Posted on March 3, 2017
Pregnancy-related low back and pelvic pain (LBPP) are very common, with 45% of woman affected to some extent (Vermani et al. 2010). Concerns for potential harm to the foetus mean that pharmacological pain management may be limited, and with increasing pain there may be some degree of functional disability. Prior to and during pregnancy, it has been found that the use of exercise programs can provide effective pain management for LBPP. However, the quality of the evidence available is lacking due to many limitations with the research (Pennick and Liddle 2013).
The study in question (Ozdemir et al. 2015) was carried out to provide a more robust investigation into whether individualised exercise programs increase functional capacity and relieve LBPP in pregnant woman.
The was a well-designed randomized control trial (RCT). 209 participants were assessed for eligibility and 113 were either excluded or declined to participate. This left 96 participants who consented and met the eligibility criteria. The intervention included education, training in protection methods and a standardised exercise program on top of usual care. A control group received usual care.
Participants were randomized into one of two groups using sealed, opaque envelopes and a simple randomisation method. To assess the primary outcomes of study, the Visual Analogue Scale (VAS) was used to measure change in participants’ pain level and the Oswestry Disability Index (ODI) was used to determine participants’ functional status.
Exercise levels were tracked, with participants required to keep exercise diaries. All data was collected through telephone calls once a week. After 4 weeks, a face to face interview was carried out with each participant, with their results being compared to baseline.
This study found that over 4 weeks, using the exercise program, participants with LBPP had a statistically significant improvement (p< 0.05) in functional capacity and a statistically significant reduction in pain intensity compared to the control group.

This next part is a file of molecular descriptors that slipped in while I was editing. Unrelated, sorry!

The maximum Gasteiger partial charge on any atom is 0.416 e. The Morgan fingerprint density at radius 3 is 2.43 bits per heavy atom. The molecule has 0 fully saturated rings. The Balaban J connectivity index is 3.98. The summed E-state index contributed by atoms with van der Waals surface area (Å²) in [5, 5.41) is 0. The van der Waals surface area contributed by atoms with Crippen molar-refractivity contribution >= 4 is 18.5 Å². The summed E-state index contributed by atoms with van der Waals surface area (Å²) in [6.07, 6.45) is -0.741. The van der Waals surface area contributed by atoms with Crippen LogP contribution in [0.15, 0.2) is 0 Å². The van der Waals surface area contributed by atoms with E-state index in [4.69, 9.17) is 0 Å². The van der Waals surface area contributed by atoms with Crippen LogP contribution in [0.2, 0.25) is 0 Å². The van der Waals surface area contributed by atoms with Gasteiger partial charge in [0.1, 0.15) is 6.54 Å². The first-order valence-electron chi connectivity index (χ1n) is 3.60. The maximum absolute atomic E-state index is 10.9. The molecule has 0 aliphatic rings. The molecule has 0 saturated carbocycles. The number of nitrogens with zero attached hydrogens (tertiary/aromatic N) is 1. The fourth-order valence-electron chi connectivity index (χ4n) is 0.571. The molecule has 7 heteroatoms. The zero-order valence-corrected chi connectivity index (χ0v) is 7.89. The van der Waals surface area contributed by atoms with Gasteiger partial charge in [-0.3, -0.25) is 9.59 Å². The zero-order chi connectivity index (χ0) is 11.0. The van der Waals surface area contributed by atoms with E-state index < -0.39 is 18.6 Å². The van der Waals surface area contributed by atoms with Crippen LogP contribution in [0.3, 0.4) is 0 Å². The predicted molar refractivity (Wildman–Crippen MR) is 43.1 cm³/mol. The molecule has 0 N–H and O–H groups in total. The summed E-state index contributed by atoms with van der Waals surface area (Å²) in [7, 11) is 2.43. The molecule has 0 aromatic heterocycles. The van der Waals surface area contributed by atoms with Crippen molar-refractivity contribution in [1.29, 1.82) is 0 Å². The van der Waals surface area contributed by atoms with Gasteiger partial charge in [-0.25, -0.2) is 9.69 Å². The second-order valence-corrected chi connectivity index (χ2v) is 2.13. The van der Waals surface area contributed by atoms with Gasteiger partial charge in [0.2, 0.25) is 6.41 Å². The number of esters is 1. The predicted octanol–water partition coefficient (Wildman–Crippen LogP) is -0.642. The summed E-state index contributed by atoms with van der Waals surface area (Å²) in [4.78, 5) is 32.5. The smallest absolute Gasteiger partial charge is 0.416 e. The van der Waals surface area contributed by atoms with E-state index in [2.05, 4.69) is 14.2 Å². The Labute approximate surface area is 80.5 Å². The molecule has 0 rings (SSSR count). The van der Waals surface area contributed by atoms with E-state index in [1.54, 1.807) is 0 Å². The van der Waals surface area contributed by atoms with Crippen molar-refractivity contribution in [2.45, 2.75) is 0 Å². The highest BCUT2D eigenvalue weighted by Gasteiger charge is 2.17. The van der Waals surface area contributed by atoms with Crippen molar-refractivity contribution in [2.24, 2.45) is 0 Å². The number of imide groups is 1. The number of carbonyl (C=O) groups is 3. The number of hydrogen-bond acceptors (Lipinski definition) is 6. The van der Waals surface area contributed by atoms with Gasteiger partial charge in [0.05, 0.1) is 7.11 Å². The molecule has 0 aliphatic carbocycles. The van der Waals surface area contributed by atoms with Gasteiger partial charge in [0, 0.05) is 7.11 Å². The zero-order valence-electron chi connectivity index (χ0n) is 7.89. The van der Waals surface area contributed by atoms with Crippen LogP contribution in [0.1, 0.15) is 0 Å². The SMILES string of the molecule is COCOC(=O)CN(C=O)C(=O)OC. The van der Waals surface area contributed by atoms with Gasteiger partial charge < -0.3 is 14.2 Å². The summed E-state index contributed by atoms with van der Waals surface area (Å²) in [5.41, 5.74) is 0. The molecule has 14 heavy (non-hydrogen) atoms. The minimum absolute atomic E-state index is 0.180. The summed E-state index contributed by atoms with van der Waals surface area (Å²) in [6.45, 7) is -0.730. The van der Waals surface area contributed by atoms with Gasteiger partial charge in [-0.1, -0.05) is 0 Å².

For a study to have a focused question it must address the population, intervention, control group and outcome measures (Santos et al. 2007). The research question addressed in this study clearly addressed each of these aspects.
The design and results of this study support the researchers’ aim to provide stronger evidence for use of exercise programs to relieve severity of LBPP and to promote functional ability. The intervention group showed a statistically significant improvement in both primary outcomes up to 4 weeks after ongoing treatment.
However, this study is focused on the short term effects; further research is needed to test whether exercise programs can help woman suffering with LBPP in the long term. Additionally, replication in more heterogeneous samples of women is advisable, to ensure greater external validity and generalizability.
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*According to Abdulatif et al. (2015) there are four main components that are required for a sample size calculation. 1) The expected minimal clinically relevant difference between the groups; 2) the expected standard deviation of measurements for primary outcomes; 3) the desired power of the study and 4) the desired type 1 error probability.